Misinformation can spread quickly on Twitter, each retweet exposing it to wider audiences and even resulting in real world impacts.
On Tuesday, hackers took over the Associated Press Twitter account and falsely claimed that there had been explosions at the White House and that the president was hurt. The tweet was up for a few minutes and tweeted more than three thousand times before Twitter took the account offline. The AP immediately confirmed the news was not true, but it was up long enough to impact the stock market, which dropped 143 points.
Real tweets have the power to end careers, cause diplomatic tensions, fuel a revolution and find a kidney. Fake tweets can have the same ripple effects, and damage control is difficult. There is no way to edit or append a correction to a tweet, and once it has been retweeted, those 140 characters take on a life of their own. A follow-up tweet with the correct information might not be seen by the same people.
“You want to respond as quickly as possible. Deleting the tweet is a good approach, but even if you delete it it’s obviously already out there,” said social media expert Krista Neher.
The AP incident is not the first time a tweet has influenced markets. In August 2012, an Italian journalist set up a fake Twitter account for a member of Russia’s government and tweeted that the president of Syria had been killed, causing brief fluctuations in the oil markets. The journalist was an experienced Twitter hoaxer, having previously posted fake tweets about the death of the pope and Fidel Castro and established a number fake accounts for world leaders. He claimed he did it to prove how unreliable social media is for getting accurate news.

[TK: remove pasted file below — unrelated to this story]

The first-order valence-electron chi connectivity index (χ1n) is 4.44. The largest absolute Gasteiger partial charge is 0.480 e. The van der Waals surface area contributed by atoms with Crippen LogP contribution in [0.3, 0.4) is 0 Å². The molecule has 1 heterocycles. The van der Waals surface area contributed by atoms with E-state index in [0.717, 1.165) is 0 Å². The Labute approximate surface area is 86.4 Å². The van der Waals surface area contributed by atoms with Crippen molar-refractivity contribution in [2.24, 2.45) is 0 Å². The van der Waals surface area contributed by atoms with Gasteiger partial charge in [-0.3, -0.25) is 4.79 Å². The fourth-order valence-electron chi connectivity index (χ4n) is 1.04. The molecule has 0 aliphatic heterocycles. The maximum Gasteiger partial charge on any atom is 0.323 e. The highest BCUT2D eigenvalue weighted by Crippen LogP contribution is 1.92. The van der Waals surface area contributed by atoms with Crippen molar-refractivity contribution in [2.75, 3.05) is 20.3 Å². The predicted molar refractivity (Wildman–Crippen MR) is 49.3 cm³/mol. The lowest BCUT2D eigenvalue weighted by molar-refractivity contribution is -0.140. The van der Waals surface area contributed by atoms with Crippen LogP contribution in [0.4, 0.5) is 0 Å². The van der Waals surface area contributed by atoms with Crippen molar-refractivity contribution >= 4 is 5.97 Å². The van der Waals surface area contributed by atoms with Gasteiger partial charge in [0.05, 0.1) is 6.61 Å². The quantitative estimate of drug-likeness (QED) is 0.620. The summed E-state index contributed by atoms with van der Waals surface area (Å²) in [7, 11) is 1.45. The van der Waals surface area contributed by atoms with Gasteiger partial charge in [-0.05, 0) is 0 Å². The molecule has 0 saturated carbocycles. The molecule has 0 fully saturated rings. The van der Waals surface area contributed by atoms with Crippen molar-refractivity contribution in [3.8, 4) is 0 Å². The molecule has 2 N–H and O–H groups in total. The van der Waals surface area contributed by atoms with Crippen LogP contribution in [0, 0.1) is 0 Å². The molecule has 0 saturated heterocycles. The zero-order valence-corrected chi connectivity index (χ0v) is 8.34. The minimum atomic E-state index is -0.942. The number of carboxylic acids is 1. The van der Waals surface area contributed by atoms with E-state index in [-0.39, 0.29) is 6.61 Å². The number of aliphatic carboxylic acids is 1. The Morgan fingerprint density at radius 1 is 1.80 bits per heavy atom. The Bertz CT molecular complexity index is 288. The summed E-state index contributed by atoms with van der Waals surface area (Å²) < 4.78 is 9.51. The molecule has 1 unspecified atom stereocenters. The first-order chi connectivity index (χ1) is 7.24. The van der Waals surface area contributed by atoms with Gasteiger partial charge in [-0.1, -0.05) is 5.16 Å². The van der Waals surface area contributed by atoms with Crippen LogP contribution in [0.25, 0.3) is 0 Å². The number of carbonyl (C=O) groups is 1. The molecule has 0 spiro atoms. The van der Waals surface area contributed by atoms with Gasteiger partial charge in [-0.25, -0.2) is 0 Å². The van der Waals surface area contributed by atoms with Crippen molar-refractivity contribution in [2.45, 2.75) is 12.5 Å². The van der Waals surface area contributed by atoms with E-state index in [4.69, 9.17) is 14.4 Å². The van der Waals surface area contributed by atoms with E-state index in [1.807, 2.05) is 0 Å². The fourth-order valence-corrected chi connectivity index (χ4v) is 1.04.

A tweet doesn’t just trigger financial panic, it can also strain diplomatic relations, as the U.S. Embassy in Cairo found out in April when the official Twitter account posted a link to a Daily Show segment critical of Egyptian President Mohammed Morsi.
In March, someone posing as the U.S. ambassador to Moscow tweeted a criticism of the Russian presidential election process, which was picked up by the news media in Russia before it was revealed as a hoax. The U.S. government responded with official statements in both incidents.
“The speed at which information spreads is so much quicker than it used to be, and Twitter is such a big part of that,” said Neher.
That was painfully evident late Thursday night during the manuhunt in Boston. A tweet mistakenly named a missing Brown University student as one of the suspects. Twitter latched on to the name, many assuming it was true even though it hadn’t been confirmed by the authorities.
A faulty tweet can have a negative impact on community or a family. Late last year a teenager posted a plea for help on Twitter saying there was someone in her house and asking people to call 911. The tweet went viral as friends and strangers expressed genuine concern for her safety (though no one on Twitter actually called 911). The girl’s worried parents contacted the police when they discovered she wasn’t at home and it was quickly discovered that there was no invasion. She had run away from home and was later spotted on security cameras buying a train ticket to New York City.
The fast moving, viral nature of Twitter has its perils, but it can also be used for good. Twitter highlights the impact of single tweets in its Twitter Stories series, tracking Tweets that go viral and result in positive impacts and happy endings.
Heather Kelly filed this report.
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